• WLRN: Civil rights groups demand voter verification systems as ‘fraud’ arrest footage stokes outrage. “As the Tampa Bay Times published the impactful footage earlier this week, it underlined the contentious nature of the charges and reignited the debate over Florida’s troubled implementation of Amendment 4. Now civil rights organizations have launched a bail bond fund, a legal defense fund and a drive to establish a statewide voter verification system, calling out officials’ ‘outrageous negligence’ on the matter.”

• WUFT News: Behind scenes at Senate debate: Different styles for Demings, Rubio. “Inside, as the debate got underway at 7 p.m., Republican Sen. Marco Rubio and Demings, a Democrat, took the stage behind lecterns only a few feet from each other – but their objectives and their personal styles were miles apart. From the moment the candidates took their places, opposition hovered in the air, setting the tone for the intense evening.”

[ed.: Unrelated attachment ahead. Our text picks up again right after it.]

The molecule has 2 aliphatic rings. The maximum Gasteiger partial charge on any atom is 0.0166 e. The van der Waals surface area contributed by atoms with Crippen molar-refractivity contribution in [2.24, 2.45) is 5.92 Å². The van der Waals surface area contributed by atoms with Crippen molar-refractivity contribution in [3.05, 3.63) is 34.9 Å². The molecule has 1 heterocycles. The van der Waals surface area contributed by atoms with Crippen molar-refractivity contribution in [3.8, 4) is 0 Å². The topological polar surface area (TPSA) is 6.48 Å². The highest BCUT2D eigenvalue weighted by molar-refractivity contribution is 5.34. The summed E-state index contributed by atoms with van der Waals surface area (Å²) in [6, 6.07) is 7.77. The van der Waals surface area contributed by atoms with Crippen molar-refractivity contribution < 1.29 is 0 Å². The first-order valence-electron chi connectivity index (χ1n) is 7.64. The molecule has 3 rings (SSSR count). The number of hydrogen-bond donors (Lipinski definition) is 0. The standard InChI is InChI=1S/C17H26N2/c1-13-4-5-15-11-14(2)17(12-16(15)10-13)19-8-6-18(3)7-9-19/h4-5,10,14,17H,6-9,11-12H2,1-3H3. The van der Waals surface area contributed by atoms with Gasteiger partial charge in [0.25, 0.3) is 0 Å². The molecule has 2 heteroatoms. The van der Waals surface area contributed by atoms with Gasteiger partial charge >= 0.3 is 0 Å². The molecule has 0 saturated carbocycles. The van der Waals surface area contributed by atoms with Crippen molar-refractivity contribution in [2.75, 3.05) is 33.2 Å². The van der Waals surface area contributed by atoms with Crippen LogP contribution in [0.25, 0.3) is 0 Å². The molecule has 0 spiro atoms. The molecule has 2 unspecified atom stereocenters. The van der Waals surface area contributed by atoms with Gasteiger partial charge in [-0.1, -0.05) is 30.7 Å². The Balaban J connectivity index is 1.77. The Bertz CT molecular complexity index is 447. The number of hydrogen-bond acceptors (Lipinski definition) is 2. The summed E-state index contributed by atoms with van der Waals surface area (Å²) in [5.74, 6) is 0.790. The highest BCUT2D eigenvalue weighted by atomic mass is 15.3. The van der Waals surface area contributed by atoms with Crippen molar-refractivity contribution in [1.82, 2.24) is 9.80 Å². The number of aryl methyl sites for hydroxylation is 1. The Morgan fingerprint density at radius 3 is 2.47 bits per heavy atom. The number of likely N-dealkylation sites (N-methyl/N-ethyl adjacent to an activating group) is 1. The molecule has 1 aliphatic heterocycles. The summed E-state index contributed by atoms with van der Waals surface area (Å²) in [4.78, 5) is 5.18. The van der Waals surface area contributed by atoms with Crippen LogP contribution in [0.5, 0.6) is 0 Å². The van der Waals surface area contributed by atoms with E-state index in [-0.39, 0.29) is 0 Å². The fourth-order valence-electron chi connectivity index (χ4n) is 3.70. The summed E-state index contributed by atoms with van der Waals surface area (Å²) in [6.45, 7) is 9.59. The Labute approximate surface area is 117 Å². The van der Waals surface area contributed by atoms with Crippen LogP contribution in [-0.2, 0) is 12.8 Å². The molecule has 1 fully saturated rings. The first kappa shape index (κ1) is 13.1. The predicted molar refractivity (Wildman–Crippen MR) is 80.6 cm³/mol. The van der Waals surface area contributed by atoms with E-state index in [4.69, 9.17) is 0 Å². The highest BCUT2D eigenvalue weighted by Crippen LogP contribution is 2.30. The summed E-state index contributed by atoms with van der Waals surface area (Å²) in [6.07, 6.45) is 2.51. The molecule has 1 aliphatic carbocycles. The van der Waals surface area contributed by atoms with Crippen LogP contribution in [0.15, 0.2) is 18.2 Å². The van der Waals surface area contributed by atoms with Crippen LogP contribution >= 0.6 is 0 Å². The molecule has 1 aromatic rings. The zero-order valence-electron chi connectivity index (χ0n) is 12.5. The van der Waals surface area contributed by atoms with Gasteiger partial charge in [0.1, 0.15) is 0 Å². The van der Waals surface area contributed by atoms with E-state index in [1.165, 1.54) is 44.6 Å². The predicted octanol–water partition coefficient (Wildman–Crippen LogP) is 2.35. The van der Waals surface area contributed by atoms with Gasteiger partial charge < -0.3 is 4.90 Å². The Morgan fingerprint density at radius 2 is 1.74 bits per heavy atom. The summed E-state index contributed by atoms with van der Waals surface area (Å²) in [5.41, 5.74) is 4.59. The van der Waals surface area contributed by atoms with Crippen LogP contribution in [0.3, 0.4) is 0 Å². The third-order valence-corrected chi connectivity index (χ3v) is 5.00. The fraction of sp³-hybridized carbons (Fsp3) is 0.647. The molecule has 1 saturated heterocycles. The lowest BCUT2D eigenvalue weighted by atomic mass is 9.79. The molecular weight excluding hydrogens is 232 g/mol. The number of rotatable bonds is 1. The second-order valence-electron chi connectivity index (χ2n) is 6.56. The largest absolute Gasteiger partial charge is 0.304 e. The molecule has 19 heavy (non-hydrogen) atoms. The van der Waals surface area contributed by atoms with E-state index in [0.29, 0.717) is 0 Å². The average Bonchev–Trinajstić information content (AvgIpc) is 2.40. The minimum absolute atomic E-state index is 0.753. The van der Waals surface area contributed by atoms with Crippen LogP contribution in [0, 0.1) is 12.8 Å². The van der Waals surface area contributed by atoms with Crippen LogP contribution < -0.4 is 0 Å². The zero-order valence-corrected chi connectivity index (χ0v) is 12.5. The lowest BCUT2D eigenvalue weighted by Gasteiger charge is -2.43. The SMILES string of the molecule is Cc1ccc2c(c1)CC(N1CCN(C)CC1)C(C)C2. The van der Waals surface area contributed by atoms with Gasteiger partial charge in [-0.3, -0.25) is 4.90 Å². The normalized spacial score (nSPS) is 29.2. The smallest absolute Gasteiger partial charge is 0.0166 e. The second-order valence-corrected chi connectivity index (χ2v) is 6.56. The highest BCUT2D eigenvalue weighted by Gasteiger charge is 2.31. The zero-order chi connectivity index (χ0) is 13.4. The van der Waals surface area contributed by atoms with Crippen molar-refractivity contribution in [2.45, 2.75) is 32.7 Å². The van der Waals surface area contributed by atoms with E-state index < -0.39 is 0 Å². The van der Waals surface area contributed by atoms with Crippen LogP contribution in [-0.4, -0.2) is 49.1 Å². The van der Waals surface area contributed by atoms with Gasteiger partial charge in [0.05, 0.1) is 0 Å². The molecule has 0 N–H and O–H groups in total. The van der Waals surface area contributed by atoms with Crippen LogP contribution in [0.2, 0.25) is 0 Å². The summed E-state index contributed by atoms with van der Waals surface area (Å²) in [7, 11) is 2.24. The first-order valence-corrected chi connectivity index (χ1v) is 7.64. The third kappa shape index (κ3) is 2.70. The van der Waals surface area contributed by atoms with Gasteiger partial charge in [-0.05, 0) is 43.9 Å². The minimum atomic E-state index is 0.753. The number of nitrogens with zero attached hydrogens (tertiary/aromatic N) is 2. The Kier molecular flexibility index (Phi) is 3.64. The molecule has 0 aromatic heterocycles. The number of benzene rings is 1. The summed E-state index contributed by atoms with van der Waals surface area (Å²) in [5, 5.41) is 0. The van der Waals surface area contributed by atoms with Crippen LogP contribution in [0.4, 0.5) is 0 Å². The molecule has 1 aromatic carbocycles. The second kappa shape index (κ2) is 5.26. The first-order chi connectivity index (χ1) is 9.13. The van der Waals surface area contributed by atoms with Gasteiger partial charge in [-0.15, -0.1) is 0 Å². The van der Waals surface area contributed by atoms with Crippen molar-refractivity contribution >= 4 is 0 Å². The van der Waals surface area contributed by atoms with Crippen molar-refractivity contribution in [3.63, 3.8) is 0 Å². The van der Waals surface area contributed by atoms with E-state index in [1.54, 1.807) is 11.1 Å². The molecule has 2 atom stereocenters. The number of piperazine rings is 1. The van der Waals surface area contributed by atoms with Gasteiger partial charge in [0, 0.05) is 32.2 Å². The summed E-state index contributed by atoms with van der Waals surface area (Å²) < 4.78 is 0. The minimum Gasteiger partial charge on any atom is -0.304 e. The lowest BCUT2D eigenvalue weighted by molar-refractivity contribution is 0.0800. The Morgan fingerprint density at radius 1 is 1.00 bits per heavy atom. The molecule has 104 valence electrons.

• Fort Myers News-Press ($): South Seas Island Resort to lay off nearly 240 employees due to damage from Hurricane Ian.  “In a notice to the state, Marsha Michael, the resort’s director of human resources, said the damages from Ian are severe, resulting in the ‘cessation’ of operations ‘for the foreseeable future.’ She relayed that the layoffs began Oct. 10 and will conclude on Oct. 23. The number of affected employees is 238.”

• WJCT: Duval Schools still out of compliance with new state laws. “The Florida State Board of Education says Duval Schools is one of 11 districts not complying with new state laws, including the Parental Rights in Education law that critics call ‘Don’t Say Gay.'”

• FPREN: Migrant workers among those experiencing food insecurity after Hurricane Ian. “State agencies like the Florida Department of Emergency Management are shifting their response from offering immediate assistance, like food and water, to providing long-term recovery assistance as communities begin to stabilize. But the need for those resources has not disappeared, especially among low-income residents who struggle year-round.”